The HP Pavilion TG01-1022 gaming desktop is priced to sell, offering good productivity performance and some gaming potential for entry-level gamers on a tight budget
- Well priced
- Casual gaming for much less
- Compact, sleek design
- Plenty of connectivity ports
- Not designed for tool-less upgrades
- An additional hard drive for storage would be better, too
As priced, the HP Pavilion Gaming Desktop (model TG01-1022) is at the middle to upper end of what we usually consider a budget desktop PC. With an intel Core i3 processor and dedicated graphics card, however, it’s a big bargain from a performance standpoint. It has a solid build, has a very attractive chassis, plenty of ports, and speedy solid-state drive instead of a hard drive.
The Pavilion may not be the most powerful machine around, but it has room for upgrades, and that includes the ability to throw in another discrete graphics card and additional memory and storage. If you need a budget gaming PC that doubles up for productivity, the Pavilion TG01-1022 is a serious choice.
HP Pavilion gaming desktop design
A traditional tower PC like the Pavilion Desktop takes up a lot of desk space compared to a laptop or an all-in-one (AIO) desktop. It stands just over a foot tall and weighs about 13 pounds, which means it’s best suited to stay underneath your desk.
Like the HP Envy TE01-1022, the Pavilion TG01-1022 looks attractive and modern, with serrated lines on the faceplate and customizable LED lighting at the bottom. If you need to find a place for it on your desk, it won’t look ugly.
You get lots of expansion slots that you can outfit with your own hardware later on, including one PCI-Ex16 slot, one PCI-Ex1 slot and two M.2 slots.
The HP Pavilion Gaming desktop gets a decent number of ports as well, including four USB 3.1 ports, one USB Type-C port, four USB 2.0 ports, an RJ45 port, a headphone jack and an SD card slot. On the GTX 1650 graphics card, there are DisplayPort and HDMI ports for multi-monitor setup.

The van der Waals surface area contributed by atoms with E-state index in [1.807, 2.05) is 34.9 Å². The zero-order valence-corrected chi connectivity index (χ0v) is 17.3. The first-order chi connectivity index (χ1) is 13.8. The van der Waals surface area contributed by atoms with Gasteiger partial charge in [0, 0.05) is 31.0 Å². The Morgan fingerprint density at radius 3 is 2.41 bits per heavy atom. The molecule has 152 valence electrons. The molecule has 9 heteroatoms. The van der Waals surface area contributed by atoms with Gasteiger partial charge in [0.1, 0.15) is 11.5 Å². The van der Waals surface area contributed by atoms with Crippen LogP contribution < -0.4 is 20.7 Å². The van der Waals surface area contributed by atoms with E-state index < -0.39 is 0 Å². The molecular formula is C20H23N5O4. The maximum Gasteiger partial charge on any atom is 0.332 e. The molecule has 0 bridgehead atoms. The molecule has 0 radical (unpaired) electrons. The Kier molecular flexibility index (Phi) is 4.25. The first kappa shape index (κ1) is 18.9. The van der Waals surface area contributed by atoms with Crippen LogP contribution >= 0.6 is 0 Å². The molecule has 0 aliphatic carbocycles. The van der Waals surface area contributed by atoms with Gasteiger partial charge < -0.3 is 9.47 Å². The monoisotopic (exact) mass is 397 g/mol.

HP bundles into the package a standard keyboard and mouse, and while they are not gaming peripherals, at least you getting something. For the monitor, you’ll have to buy one separately – the Acer SB220Q bi is an excellent choice for casual gaming and productivity tasks.
HP Pavilion TG01-1022 performance
With a 10th generation Intel Core i3-10100 processor, 8GB RAM and 256GB NVMe, the HP Pavilion TG01-1022 checks all the boxes for a capable multimedia or office productivity PC. It uses a newer chip and the option to use an SSD instead of a traditional HDD gives some leverage for most productivity tasks you might need to run.
For around the same price, the Acer Aspire TC-895-UR11, packs a better 10th generation Intel Core i5-10400 processor, 12GB RAM and 512GB SSD; and even includes a USB Type-C port. However, it uses an integrated Intel UHD Graphics 630 graphics card, while the HP uses a dedicated Nvidia 1650 graphics card.
If you need something for productivity, the Aspire is a better choice, but for some gaming, the HP Pavilion is an even better budget choice.
When not working, the Nvidia 1650 graphics card lets you play modern games, albeit at medium settings, maxed at 1080p resolution. In real world gaming, it delivers decent frame rates per second: Far Cry New Dawn (55 fps – high; 50 fps – Ultra), Assassin’s Creed Odyssey (54 fps – med; 46 fps – high), and Shadow of the Tomb Raider (57 fps – med; 49 fps – high), all played at 1080p resolution.
For a budget PC, this is acceptable, but if you need something future-proof without spending too much, the CyberpowerPC Gamer GXiVR8060A10 in worth a long look. It comes with an Intel Core i5-10400F processor, 8GB RAM, 500GB SSD and Nvidia’s GeForce GTX 1660 Super (6GB) graphics card. It is encased in a practical case that supports future upgrades and sports a gamer look, for those who need some lighting in their rig of choice.
The right combination of price and performance is what sells the HP Pavilion Gaming Desktop. The inclusion of an Nvidia GTX 1650 graphics card makes it a strong entry-level gaming contender among machine in its price range, allowing it to drum-up good 1080p gaming performance in today’s modern titles, but not as butter-smooth as you get with the CyberpowerPC Gamer GXiVR8060A10.
HP does offer a host of other Pavilion Gaming Desktop with SSDs and Omen Command Centers, or with SSD and hard drive pairings. We did spot the HP Pavilion Gaming Desktop (TG01-1020) with an Intel Core i5-10400F, which find to be a better iteration of the model we’ve reviewed, and costs around the same price. Apart from the incremental power of a Core i5 processor, the HP Pavilion TG01-1022 delivers at least everything you could reasonably want in a budget gaming PC.
HP Pavilion Gaming Desktop, NVIDIA GeForce GTX 1650 Super, Intel Core i3-10100, 8 GB DDR4 RAM, 256 GB PCIe NVMe SSD, Windows 10 Home, USB Mouse and Keyboard, Compact Tower Design (TG01-1022, 2020)
$613.91 in stock
2 used from $600.62